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From left: Geoff Price, third; Ken Geenty, second; and John Watson, first. Photo: SUPPLIED

Thames hosts national croquet comp

With a backdrop of blue skies, sparkling blue calm sea, and blue flowering agapanthus, the Thames Croquet Club with its five full sized courts was the perfect venue for the Croquet New Zealand 3+ Championship tournament. 

Players with handicaps of three or more battled it out over the three days of 12-14 January, playing six games of singles a day in the scorching heat of 28 to 30 degrees.

The standard of play was high and kept local and visiting spectators entertained.

Tournament manager Lyn Stowers from Morrinsville said the Thames Croquet Club was the perfect host. 

“You did yourselves proud, keeping our visiting players hydrated and fed,” she said. 

“You went that extra mile.” 

Players attended from Canterbury, Wellington, Wairarapa, Manawatu/Wanganui, Auckland, Bay of Plenty and Northland, with two from Thames Croquet Club.  

“While the numbers of players were disappointing, I feel the time of the year played a huge part,” Lyn said. 

“We did end up with a really good three days, with the winners not being confirmed till the last round on the last day.”

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Two players were equal on wins. John Watson from Manawatu-Wanganui took out the

Championship win with higher net hoops over Ken Geenty from Wellington, who took out second. 

Third place again came down to net hoops, with four players having the same number of wins. Third place was awarded to Geoff Price from Canterbury, with the highest net hoops of the four. 

With such close competition, tournament referee Pat Anderton was kept busy.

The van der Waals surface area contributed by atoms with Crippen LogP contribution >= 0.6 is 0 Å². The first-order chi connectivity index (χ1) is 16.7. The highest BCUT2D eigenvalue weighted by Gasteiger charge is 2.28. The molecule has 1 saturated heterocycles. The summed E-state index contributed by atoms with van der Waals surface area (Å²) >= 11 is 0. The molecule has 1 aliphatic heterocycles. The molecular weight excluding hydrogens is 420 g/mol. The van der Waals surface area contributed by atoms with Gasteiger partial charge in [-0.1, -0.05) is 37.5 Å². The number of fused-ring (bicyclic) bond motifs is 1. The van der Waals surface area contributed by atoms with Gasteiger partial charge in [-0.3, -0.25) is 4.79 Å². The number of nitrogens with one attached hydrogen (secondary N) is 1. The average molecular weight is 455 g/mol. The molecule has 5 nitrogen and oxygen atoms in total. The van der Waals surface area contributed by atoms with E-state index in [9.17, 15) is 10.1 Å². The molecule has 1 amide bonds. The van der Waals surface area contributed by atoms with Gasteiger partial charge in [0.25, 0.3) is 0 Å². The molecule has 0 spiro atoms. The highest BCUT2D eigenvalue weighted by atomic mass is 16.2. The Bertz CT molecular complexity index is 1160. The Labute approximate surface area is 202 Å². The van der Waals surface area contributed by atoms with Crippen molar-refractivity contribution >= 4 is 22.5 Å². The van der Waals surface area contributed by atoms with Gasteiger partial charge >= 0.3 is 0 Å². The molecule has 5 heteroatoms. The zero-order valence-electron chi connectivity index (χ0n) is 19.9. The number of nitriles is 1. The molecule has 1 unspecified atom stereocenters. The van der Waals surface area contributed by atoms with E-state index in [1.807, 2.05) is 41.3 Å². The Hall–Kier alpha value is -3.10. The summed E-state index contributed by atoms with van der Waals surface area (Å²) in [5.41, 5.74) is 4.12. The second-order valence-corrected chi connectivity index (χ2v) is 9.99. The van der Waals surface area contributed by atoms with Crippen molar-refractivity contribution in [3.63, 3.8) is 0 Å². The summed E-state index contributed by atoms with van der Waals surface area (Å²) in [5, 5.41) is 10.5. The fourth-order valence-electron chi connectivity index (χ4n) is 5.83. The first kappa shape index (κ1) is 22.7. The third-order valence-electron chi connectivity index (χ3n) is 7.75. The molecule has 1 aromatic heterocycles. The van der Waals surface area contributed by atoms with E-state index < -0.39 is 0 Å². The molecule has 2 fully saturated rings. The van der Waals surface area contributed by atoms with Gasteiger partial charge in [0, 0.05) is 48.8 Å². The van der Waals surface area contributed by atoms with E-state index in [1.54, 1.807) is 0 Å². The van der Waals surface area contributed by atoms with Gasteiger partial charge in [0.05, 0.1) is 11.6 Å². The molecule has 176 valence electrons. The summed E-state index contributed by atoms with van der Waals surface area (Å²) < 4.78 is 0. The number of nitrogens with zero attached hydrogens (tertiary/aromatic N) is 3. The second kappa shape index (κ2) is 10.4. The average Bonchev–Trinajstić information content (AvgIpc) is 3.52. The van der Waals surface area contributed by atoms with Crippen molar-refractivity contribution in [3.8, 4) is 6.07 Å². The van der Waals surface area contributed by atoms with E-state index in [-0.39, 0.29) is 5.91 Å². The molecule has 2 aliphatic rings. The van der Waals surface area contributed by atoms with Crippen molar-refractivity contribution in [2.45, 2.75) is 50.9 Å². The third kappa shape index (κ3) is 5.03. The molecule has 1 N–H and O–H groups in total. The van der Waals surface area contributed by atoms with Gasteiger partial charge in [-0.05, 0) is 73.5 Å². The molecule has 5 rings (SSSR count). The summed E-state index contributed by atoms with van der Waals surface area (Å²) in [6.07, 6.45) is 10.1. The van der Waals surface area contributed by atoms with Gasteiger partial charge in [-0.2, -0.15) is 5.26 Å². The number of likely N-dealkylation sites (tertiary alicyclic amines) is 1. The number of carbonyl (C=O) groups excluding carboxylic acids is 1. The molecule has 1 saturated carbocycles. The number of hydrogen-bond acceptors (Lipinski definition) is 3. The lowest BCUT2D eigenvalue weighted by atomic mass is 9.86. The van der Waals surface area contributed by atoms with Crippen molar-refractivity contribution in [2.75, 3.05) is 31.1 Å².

“The Thames Croquet Club are to be congratulated on all the work that was done in the lead up to this tournament to fulfil the requirements necessary in the preparation of the lawns,” Pat said. “Even with the unfortunate water ban by the council and the extreme heat over the tournament,  the lawns held up very well. The standard of play and sportsmanship exhibited by all players were a pleasure to witness.”

Two of the players were locals. Lin Parsons, and Thames club president Sheryl McConnell gamely entered the competition to boost numbers, and despite being up against players with much lower handicaps had an enjoyable, if challenging three days. 

“On reflection, after three days of play in very hot conditions I decided I did enjoy the tournament,” Sheryl said. 

“It was a stretch for me to compete against very good players, who I found were generous and gracious in their encouragement. I enjoyed meeting players from as far away as Christchurch and as far north as Waipu. My game lifted to meet the demands and I came away feeling very pleased to have joined such a great group of people with a love of the game I love.”

Geoff Price looks on as Ken Geenty strikes the ball. Photo: SUPPLIED
Local Player Lin Parsons is watched by Theresa Jessop from the Bay of Plenty. Photo: SUPPLIED
Geoff Price congratulates Ken Geenty on winning their last game. Photo: SUPPLIED